Worthwhile Reads: A random assortment

Worthwhile Reads: A random assortment July 16, 2012

I love hearing Lisa’s excitement as she sets about fulfilling her dreams in Germany after growing up in a particularly oppressive (American) Christian Patriarchy/Quiverfull home.

 A few days ago Daniel’s Mom invited us over for afternoon coffee and cake in her garden. It’s actually a very common thing to go for coffee and cake at 4 PM. Many do it every day. Mrs Daniel’s neighbor was working in her garden and came over for a quick chat. Daniel’s Mom introduced me and the neighbor asked me what I did for a living. When I told her that I just finished high school, she looked at me, nodded and said “Oh my, you went back to school? That’s great!” Then she told us the story of her nephew who did the same at 26 and is now an engineer. She finished by padding Daniel on the back and saying “Smart one you got yourself there!”. I smiled, simply happy that she didn’t know, didn’t ask about the past.

The Slactivist writes about the complete lack of compassion by right wing politicians:

Speaking of plutocrats and of really dumb people … Rick Perry has “proudly” rejected federal funds to provide health insurance for 1.2 million poor people who have the added misfortune of living in Texas.

The ideological explanation for that is a tortured claim that in Perry’s ideal dreamworld, Medicaid would be replaced with a hypothetically preferable conservative alternative. That alternative doesn’t exist in the real world (it barely even exists on paper — the alternative conservative vision for health care was signed into law two years ago as the Affordable Care Act). But if Perry can’t have his ideal dreamworld, then he figures the least he can do is kick poor people while they’re down — 1.2 million poor people.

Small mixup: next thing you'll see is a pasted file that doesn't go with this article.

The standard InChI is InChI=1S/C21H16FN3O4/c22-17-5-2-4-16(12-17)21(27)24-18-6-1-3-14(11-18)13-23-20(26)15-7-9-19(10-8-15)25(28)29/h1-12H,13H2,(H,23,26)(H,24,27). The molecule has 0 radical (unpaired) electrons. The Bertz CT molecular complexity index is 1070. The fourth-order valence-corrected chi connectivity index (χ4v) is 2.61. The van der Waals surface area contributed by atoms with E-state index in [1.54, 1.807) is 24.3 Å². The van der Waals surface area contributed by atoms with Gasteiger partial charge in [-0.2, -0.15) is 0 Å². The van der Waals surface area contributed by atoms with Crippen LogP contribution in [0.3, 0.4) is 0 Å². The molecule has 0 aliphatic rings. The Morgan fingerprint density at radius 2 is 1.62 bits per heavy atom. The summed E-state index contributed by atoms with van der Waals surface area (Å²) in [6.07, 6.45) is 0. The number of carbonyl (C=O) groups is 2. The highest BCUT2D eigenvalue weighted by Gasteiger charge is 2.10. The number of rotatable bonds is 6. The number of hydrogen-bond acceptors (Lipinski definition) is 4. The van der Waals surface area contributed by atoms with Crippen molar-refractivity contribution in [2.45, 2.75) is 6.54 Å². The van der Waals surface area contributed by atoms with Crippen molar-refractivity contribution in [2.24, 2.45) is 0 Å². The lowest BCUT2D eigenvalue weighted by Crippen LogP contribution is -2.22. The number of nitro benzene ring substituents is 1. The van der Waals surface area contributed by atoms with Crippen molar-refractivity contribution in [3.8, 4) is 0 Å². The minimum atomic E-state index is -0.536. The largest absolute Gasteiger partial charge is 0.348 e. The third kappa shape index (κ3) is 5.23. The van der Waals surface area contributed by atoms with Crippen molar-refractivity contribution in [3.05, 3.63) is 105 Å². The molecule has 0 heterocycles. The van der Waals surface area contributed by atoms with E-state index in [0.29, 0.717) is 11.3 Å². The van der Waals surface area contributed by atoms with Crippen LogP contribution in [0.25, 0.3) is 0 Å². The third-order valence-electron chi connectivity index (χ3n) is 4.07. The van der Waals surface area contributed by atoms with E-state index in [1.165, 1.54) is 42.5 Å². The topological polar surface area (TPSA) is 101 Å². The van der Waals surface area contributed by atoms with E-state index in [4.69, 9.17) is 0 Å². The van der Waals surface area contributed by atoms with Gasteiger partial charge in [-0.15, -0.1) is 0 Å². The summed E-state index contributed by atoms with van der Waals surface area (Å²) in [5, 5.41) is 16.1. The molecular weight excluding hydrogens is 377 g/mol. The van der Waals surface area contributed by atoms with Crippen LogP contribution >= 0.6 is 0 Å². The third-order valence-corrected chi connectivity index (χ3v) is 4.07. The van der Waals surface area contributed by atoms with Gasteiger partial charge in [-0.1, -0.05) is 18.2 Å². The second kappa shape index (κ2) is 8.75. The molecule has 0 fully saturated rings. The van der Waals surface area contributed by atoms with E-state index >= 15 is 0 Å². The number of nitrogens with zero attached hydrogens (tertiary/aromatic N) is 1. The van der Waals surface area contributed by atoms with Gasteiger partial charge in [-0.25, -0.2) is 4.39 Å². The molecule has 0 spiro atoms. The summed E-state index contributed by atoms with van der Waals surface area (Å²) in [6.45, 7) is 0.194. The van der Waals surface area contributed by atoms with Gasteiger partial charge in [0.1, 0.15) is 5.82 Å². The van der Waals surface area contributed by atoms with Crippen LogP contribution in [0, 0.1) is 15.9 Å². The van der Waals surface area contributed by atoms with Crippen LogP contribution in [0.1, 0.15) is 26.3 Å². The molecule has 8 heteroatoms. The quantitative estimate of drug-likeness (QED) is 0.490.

Sierra asks why libertarians don’t just set about creating their dream world in which the poor are somehow magically all provided for by private charities:

Libertarians: If you want private charities and churches to step in and save the families you kick off welfare, why haven’t they begun? Why is anyone on welfare at all, if private individuals, churches and charities are waiting with open arms? Why aren’t churchgoers going out into the street and gathering up all the homeless people, offering to pay their rent and medical bills and help them find jobs (or better yet, employ them themselves)?

I suspect it’s because libertarians know that human altruism is never strong enough to eradicate poverty. If it was, we’d have done it already, many times over. When libertarians trot out private charities and churches as the obvious sources of aid for a welfare-free society, what they’re doing is plugging the hole in their sinking argument because it’d be just too crass to say, “Let them eat cake.”

Don’t let them get away with it.


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